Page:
Our oldest son just turned seven at the end of January, and I know that he is a bit embarrassed that we still have him use a car seat with a 5-point restraint for 90% of our travelling. He does have a booster seat in his dad’s truck, as he is old enough and weighs enough.
But did you know that it is recommended that children remain in their forward-facing seat until:
- they reach the maximum weight and height allowed for their seat,
- the child is at least 40 pounds,
- and six years of age?
Braden is a good kid, but quite frankly, I really don’t care what he thinks or if he feels embarrassed. I’ll happily wear the badge of Mean Mom or Uncool Mom if it keeps him safe while in the car.
Car Seat Safety and the Law
I have always been very passionate about car seat safety and it has always been of the utmost importance to me. If you travel with your children, they need to be safely secured by child safety restraints—they are required by law for children under the age of six who weigh less than 40 pounds. Not only is it the law, but in a collision, unrestrained occupants increase the risk for everyone in the vehicle, because an unrestrained occupant may hit something or someone inside the vehicle. They may also be ejected from their vehicle onto the road, guardrail or into another vehicle. Not worth it—ever!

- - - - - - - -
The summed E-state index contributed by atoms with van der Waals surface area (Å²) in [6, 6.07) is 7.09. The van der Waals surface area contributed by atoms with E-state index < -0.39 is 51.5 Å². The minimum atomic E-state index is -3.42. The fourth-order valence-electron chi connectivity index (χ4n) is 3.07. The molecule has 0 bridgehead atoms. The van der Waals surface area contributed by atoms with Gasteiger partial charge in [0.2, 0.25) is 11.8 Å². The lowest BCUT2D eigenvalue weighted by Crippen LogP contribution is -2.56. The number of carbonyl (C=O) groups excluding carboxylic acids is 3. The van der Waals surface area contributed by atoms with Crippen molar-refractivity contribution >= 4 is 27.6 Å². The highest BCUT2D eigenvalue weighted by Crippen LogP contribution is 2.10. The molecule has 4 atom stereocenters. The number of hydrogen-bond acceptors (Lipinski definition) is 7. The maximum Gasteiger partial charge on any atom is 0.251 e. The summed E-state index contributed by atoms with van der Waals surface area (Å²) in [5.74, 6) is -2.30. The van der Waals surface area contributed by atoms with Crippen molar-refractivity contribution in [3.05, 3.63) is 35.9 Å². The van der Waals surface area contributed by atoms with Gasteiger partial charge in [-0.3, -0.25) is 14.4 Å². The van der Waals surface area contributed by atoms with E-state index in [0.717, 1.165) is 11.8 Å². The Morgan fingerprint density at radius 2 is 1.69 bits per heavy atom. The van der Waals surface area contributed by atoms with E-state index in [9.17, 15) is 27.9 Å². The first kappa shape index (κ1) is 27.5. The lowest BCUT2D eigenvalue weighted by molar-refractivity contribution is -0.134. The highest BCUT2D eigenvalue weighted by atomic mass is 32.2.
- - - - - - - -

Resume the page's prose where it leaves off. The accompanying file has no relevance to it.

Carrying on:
In Alberta, the law requires that all occupants travelling in a motor vehicle use a seat belt or child safety seat that is properly worn and adjusted. I assumed that everyone in my generation grew up with this law and no one second guesses it. However, if you choose not to wear a seat belt or use a child safety seat, the fine is $155. Drivers are responsible for ensuring that all passengers under the age of 16 are properly secured using either a child safety seat or seat belt. Drivers may be fined for each unrestrained passenger under the age of 16.
What Type of Safety Restraint is Right for my Child?
If I could give just one piece of advice regarding car seat safety, it would be this: do not rush your child into the next stage of safety restraint! Just because they meet the minimum height/weight/age requirement to move to the next stage of safety restraint, it doesn’t mean they must or should.
- Children should remain in their rear facing seat until they are at least one year old, weigh at least 10 kilograms (22 pounds) and are walking independently
- Children should remain in their forward-facing seat until they reach the maximum weight and height allowed for their seat and the child is at least 18 kilograms (40 pounds) and six years of age
- Children who are under nine years of age, who weigh between 18 and 36 kilograms (40-80 pounds) or are less than 145 cm (4’9”) tall are safest in a booster seat when riding in a vehicle
- Children under the age of 12 are safest in the backseat of a vehicle in proper restraints based on their age, height, and weight.
The most essential takeaway here is this: The proper use of car seats and seat belts reduces the likelihood of sustaining an injury and decreases the severity of a possible injury.
Disclosure: This post was sponsored by Alberta Transportation and I received compensation for my work. All opinions on this blog are my own.